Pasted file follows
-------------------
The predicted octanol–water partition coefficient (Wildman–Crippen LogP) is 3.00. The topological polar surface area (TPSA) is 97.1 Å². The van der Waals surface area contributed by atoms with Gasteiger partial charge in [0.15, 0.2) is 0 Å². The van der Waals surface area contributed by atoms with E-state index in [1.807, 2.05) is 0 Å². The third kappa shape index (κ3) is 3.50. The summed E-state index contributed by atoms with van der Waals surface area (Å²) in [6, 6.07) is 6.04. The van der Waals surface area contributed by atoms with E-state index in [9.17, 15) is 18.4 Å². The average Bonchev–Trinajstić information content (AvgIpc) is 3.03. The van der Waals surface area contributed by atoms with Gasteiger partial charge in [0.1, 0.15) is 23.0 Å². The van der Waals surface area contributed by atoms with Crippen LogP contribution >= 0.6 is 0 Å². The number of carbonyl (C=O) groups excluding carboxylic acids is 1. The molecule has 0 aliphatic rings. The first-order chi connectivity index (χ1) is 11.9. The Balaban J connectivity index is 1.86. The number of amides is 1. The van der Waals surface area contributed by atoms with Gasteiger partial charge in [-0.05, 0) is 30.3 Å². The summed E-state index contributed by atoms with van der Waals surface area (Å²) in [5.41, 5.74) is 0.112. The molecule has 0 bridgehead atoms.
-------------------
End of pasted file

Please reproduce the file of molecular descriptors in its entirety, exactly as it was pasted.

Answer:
The predicted octanol–water partition coefficient (Wildman–Crippen LogP) is 3.00. The topological polar surface area (TPSA) is 97.1 Å². The van der Waals surface area contributed by atoms with Gasteiger partial charge in [0.15, 0.2) is 0 Å². The van der Waals surface area contributed by atoms with E-state index in [1.807, 2.05) is 0 Å². The third kappa shape index (κ3) is 3.50. The summed E-state index contributed by atoms with van der Waals surface area (Å²) in [6, 6.07) is 6.04. The van der Waals surface area contributed by atoms with E-state index in [9.17, 15) is 18.4 Å². The average Bonchev–Trinajstić information content (AvgIpc) is 3.03. The van der Waals surface area contributed by atoms with Gasteiger partial charge in [0.1, 0.15) is 23.0 Å². The van der Waals surface area contributed by atoms with Crippen LogP contribution >= 0.6 is 0 Å². The number of carbonyl (C=O) groups excluding carboxylic acids is 1. The molecule has 0 aliphatic rings. The first-order chi connectivity index (χ1) is 11.9. The Balaban J connectivity index is 1.86. The number of amides is 1. The van der Waals surface area contributed by atoms with Gasteiger partial charge in [-0.05, 0) is 30.3 Å². The summed E-state index contributed by atoms with van der Waals surface area (Å²) in [5.41, 5.74) is 0.112. The molecule has 0 bridgehead atoms.